At Colonia Dublan (Map 2), Pershing established his permanent command post where he began to plan how he would snare Villa. Everywhere U.S. Troops went, men, women, and children cheerfully provided them with misinformation about his (Villa’s) whereabouts.9
As in past American invasions (e.g., the Mexican War of 1846-1848), the Pershing Expedition was a financial “boon” to Mexico. The American soldiers’ wants were catered to and satisfied everywhere they went. Prices skyrocketed. If they so desired, soldiers could submerge themselves in Mexican beer. Cantinas were open all night. In many restaurants soldiers devoured “deer” meat that once ran in the streets barking. Life was hard only when the Americans marched or rode along the dirt roads and were eating their dry ration crackers and looking for water. Dublan was transformed into an enormous military encampment complete with a railhead where tons of supplies were unloaded by a thousand civilian workers. The soldiers and civilians worked by day and brawled by night in the saloons and bordellos that had sprung up in the once sleepy town.10
Villa’s men mingled with the populace at will by simply removing the cartridge belts they normally strapped across their chests. They even mixed with the Americans and attended Western “cowboy” movies with Pershing’s officers.11
In May, 1916, Lieutenant Patton saw combat for the first time. Based on information about the location of Julio Cardenas, one of Villa’s most trusted subordinates and commander of his personal bodyguard; Patton, accompanied by ten soldiers from the 6th Infantry Regiment, and two civilian guides traveling in three Dodge open top touring automobiles, conducted a surprise raid on a ranch house at San Miguelito (Map 2) near Rubio. During the ensuing fire-fight, Patton and his men killed three men. One was identified as Cardenas. The other two dead Mexicans were an unnamed Villista captain and a private. Patton’s men tied the bodies to the hoods of the cars, while Patton put Cardenas’ silver-studded saddle and sword into his vehicle. The spectacle of the three cars with the bodies tied on the hoods caused a great commotion along the road, but Patton and his party sped through the countryside to their headquarters at Dublan without incident.
At around 4 p.m., Patton arrived at Dublan with the three bloody corpses strapped across the blistering-hot hoods of the automobiles. War correspondents crowded around to get a first hand account of his adventure. The stories they filed made Patton a national hero for several weeks. His photograph appeared in newspapers around the United States. Pershing was pleased that someone had enlivened the hunt for Villa and actually taken out a key member of his band. He even permitted Patton to keep Cardenas’ sword and silver saddle as trophies of his first fight.12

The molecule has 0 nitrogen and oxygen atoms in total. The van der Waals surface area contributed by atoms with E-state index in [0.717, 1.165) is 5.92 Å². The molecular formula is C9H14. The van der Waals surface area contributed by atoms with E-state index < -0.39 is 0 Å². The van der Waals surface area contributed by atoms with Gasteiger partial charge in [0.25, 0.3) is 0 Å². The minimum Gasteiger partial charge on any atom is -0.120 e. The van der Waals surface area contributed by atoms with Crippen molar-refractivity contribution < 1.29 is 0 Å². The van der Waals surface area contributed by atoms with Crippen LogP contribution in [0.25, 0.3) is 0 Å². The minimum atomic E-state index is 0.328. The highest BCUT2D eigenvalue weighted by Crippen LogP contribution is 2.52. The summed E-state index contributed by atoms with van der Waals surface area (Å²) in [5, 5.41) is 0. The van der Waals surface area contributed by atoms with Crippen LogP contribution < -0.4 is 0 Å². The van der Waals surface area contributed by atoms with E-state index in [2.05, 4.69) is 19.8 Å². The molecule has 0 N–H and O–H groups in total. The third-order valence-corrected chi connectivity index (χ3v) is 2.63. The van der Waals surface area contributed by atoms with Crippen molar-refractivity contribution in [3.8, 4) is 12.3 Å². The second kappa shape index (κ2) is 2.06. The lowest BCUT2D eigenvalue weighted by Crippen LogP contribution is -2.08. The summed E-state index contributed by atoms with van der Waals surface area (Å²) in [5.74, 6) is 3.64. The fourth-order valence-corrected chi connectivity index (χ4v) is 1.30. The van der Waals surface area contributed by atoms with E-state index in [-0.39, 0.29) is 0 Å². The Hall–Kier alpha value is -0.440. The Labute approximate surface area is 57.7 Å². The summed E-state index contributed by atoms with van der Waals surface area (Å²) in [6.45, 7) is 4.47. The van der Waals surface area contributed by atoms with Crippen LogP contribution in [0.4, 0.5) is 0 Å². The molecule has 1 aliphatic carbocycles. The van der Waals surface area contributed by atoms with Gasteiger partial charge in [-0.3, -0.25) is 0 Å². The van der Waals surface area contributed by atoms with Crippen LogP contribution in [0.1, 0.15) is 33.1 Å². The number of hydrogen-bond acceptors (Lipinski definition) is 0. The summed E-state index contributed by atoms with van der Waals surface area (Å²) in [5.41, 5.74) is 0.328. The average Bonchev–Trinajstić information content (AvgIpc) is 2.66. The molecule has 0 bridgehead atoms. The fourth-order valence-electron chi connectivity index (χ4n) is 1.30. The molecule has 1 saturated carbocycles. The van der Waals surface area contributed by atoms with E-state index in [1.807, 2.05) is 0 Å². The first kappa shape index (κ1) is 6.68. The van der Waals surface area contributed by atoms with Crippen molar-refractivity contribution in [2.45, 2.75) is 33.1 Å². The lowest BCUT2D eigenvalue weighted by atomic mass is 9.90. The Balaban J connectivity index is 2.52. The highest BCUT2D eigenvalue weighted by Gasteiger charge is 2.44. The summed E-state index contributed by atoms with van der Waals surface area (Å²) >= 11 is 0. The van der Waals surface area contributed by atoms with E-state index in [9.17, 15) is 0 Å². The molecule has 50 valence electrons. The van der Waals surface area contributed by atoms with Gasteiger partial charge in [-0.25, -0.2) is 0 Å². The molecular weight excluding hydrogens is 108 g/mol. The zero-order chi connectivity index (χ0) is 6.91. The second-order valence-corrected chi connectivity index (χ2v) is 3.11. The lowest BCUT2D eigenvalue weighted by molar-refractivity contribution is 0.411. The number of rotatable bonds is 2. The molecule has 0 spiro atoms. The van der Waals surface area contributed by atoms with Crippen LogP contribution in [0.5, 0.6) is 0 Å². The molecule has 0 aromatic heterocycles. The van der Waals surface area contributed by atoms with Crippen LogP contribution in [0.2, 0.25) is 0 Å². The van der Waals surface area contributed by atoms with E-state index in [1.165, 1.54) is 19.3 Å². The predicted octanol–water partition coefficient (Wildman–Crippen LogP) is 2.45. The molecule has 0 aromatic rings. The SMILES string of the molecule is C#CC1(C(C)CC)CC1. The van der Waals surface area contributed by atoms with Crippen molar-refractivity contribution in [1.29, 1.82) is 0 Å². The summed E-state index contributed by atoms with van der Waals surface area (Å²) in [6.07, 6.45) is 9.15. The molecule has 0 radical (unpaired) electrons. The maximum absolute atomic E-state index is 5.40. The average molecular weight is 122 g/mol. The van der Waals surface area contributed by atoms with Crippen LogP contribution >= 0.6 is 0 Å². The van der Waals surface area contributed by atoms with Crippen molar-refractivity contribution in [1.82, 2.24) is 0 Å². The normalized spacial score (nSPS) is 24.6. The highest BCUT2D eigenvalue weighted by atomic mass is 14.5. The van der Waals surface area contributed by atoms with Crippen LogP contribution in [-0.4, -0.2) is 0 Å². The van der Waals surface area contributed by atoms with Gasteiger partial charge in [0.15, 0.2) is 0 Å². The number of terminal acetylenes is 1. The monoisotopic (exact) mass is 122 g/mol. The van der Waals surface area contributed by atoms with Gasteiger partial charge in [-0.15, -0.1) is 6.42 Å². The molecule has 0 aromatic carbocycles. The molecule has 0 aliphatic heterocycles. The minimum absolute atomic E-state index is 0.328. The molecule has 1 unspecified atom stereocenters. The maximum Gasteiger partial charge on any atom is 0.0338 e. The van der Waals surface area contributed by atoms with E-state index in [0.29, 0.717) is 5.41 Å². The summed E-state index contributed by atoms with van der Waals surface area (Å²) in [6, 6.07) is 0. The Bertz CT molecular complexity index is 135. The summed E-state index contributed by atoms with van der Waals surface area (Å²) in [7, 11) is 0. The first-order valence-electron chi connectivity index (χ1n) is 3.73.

In June, Pershing was informed that Villa could be taken at the small village of Carrizal, northwest of his command center at Dublan. (Map 2). When the Pershing’s troops assaulted the village on June 21, they quickly realized they had been hoodwinked for they found themselves fighting “Carranzistas,” not Villistas. Scores of “Carranzitas” were killed or wounded. Villa was reported to have watched with much delight — from a safe distance — as his two enemies battled each other in total confusion.13
The unfortunate American attack on Mexican government troops became known as the “Carrizal Affair” and created a such a rowe that war with Mexico seemed possible. The situation led President Wilson to call 75,000 National Guardsmen into Federal service to help police the U.S. - Mexico border (Map 2). In fact, hostilities with Mexico probably would have erupted then and there, but for the bitter war raging in Europe. Wilson, anxious not to become involved in Mexico at a time when relations with Germany were deteriorating, agreed to submit Mexican complaints arising out of the punitive expedition to a joint commission for settlement. Some time later the commission ruled that, among other things, that the debacle at Carrizal was the fault of the American unit commander.